I have just come back from a short break in Madrid.
A magnificent city full of art galleries – the equivalent of a banqueting feast comprising overflowing plates of Sorolla, El Greco, Velazquez, Goya and Picasso.
If I die tomorrow, I will go to my maker content in the knowledge that I have now stood before Picasso’s “Guernica” and wept at its overpowering brilliance.
It even made the flight delay back to good old Blighty just about bearable, helped in part by a glass or two of fizz.
Although there is not a bucket or spade to be seen (Madrid is quite literally in the centre of Spain) and the train system is more frustrating than ours (I spent an hour queuing for a ticket to Toledo, only to discover the trains for the day were fully booked), I do recommend a trip to this cultural city.
You will not be disappointed. I even mislaid my phone, only for kindly staff at the trendy boutique hotel to find it and put it in safekeeping until five o’clock the next morning when I scurried down in my dressing gown bemoaning my loss. I doubt the same happy outcome would have happened in the UK.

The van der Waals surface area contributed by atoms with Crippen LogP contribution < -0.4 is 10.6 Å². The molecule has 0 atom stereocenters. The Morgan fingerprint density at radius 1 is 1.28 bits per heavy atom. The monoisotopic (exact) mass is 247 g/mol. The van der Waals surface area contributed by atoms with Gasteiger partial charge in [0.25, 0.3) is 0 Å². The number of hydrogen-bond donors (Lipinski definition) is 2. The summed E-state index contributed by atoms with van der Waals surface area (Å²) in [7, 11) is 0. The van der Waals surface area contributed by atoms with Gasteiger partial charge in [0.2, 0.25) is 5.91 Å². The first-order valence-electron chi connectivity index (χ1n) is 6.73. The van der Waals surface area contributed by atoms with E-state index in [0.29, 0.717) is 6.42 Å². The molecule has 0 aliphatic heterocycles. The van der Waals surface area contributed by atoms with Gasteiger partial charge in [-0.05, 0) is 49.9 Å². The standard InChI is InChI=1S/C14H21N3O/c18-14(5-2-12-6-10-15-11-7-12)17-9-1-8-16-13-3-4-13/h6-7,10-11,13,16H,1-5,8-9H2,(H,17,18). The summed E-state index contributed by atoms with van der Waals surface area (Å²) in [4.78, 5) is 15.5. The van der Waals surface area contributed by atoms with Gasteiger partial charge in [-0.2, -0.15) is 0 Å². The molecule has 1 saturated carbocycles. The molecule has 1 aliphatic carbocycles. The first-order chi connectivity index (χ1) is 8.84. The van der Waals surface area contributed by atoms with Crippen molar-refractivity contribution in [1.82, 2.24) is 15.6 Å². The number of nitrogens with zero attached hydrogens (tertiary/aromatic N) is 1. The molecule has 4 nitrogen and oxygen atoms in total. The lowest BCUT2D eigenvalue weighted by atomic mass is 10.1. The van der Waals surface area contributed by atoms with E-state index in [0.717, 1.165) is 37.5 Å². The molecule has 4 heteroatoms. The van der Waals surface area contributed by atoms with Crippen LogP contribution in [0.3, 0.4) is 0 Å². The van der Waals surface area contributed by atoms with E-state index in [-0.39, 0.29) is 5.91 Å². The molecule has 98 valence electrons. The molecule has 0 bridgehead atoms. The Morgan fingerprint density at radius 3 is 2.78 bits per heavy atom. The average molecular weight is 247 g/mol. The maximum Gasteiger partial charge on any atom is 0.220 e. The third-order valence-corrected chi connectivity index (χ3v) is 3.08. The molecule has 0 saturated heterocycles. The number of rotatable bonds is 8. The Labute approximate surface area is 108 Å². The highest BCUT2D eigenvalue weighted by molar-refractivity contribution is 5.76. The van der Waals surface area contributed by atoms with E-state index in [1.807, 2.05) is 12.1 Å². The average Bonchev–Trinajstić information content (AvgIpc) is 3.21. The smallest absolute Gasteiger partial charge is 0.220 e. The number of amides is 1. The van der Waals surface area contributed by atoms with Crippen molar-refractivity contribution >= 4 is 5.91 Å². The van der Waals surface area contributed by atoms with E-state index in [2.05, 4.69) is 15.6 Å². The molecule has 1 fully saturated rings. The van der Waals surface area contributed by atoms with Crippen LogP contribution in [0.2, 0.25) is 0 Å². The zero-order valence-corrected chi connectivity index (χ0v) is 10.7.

Of course, holidays are brilliant for the soul and allow the mind and body to recuperate from the battering they receive at work – you really do not want to know what has been going on.
They also allow you to forget – for a while at least – all the financial, economic and political woes that beset this fine country of ours.
Over the years, while on a short break, I have learnt to stop reading all incoming emails while keeping social media (especially Twitter) to a minimum for fear of souring my good mood.
So it was rather uplifting upon my return to the UK to learn that one of the world’s leading asset managers is talking up – rather than talking down – stock markets.
The optimist is none other than Larry Fink, boss of BlackRock, who argues that global stock markets are due a “melt up” – rather than a meltdown – over the coming months.
Too many people, he argues, are sitting in cash when they should be putting money into the market and earning an attractive combination of income and capital return.
If only a little of this money sitting in cash drips into equities, the ‘melt up’ will begin.
As the boss of a fund management group that manages some £5tn of investors’ money worldwide, you would expect Mr Fink to talk up his own business book.
And with stock markets in the United States – the S&P 500 index and the tech-focused Nasdaq Composite – reaching new highs, you could soundly argue that caution, rather than a gung-ho investment attitude, should prevail.